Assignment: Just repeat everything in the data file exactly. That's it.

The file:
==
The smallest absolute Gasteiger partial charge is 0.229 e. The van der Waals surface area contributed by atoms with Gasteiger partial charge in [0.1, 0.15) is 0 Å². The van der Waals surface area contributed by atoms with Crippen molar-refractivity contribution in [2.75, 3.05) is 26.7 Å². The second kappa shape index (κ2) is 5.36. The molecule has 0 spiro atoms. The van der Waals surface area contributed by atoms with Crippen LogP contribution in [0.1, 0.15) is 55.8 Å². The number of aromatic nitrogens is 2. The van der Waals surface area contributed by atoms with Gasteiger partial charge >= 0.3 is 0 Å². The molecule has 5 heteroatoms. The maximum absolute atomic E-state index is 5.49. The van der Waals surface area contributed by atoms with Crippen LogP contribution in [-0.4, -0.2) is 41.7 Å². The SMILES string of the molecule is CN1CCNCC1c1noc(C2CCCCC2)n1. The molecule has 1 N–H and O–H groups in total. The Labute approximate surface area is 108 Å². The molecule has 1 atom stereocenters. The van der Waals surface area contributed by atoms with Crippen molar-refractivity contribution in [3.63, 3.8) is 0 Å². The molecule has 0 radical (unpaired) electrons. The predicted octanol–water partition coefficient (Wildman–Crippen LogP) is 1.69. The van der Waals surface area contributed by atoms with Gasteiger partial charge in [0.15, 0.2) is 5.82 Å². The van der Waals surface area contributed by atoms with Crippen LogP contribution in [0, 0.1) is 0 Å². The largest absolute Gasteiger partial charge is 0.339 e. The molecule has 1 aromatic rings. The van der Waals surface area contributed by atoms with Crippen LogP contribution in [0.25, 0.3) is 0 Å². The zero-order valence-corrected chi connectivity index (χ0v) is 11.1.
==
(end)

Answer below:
The smallest absolute Gasteiger partial charge is 0.229 e. The van der Waals surface area contributed by atoms with Gasteiger partial charge in [0.1, 0.15) is 0 Å². The van der Waals surface area contributed by atoms with Crippen molar-refractivity contribution in [2.75, 3.05) is 26.7 Å². The second kappa shape index (κ2) is 5.36. The molecule has 0 spiro atoms. The van der Waals surface area contributed by atoms with Crippen LogP contribution in [0.1, 0.15) is 55.8 Å². The number of aromatic nitrogens is 2. The van der Waals surface area contributed by atoms with Gasteiger partial charge >= 0.3 is 0 Å². The molecule has 5 heteroatoms. The maximum absolute atomic E-state index is 5.49. The van der Waals surface area contributed by atoms with Crippen LogP contribution in [-0.4, -0.2) is 41.7 Å². The SMILES string of the molecule is CN1CCNCC1c1noc(C2CCCCC2)n1. The molecule has 1 N–H and O–H groups in total. The Labute approximate surface area is 108 Å². The molecule has 1 atom stereocenters. The van der Waals surface area contributed by atoms with Crippen molar-refractivity contribution in [3.63, 3.8) is 0 Å². The molecule has 0 radical (unpaired) electrons. The predicted octanol–water partition coefficient (Wildman–Crippen LogP) is 1.69. The van der Waals surface area contributed by atoms with Gasteiger partial charge in [0.15, 0.2) is 5.82 Å². The van der Waals surface area contributed by atoms with Crippen LogP contribution in [0, 0.1) is 0 Å². The largest absolute Gasteiger partial charge is 0.339 e. The molecule has 1 aromatic rings. The van der Waals surface area contributed by atoms with Crippen LogP contribution in [0.25, 0.3) is 0 Å². The zero-order valence-corrected chi connectivity index (χ0v) is 11.1.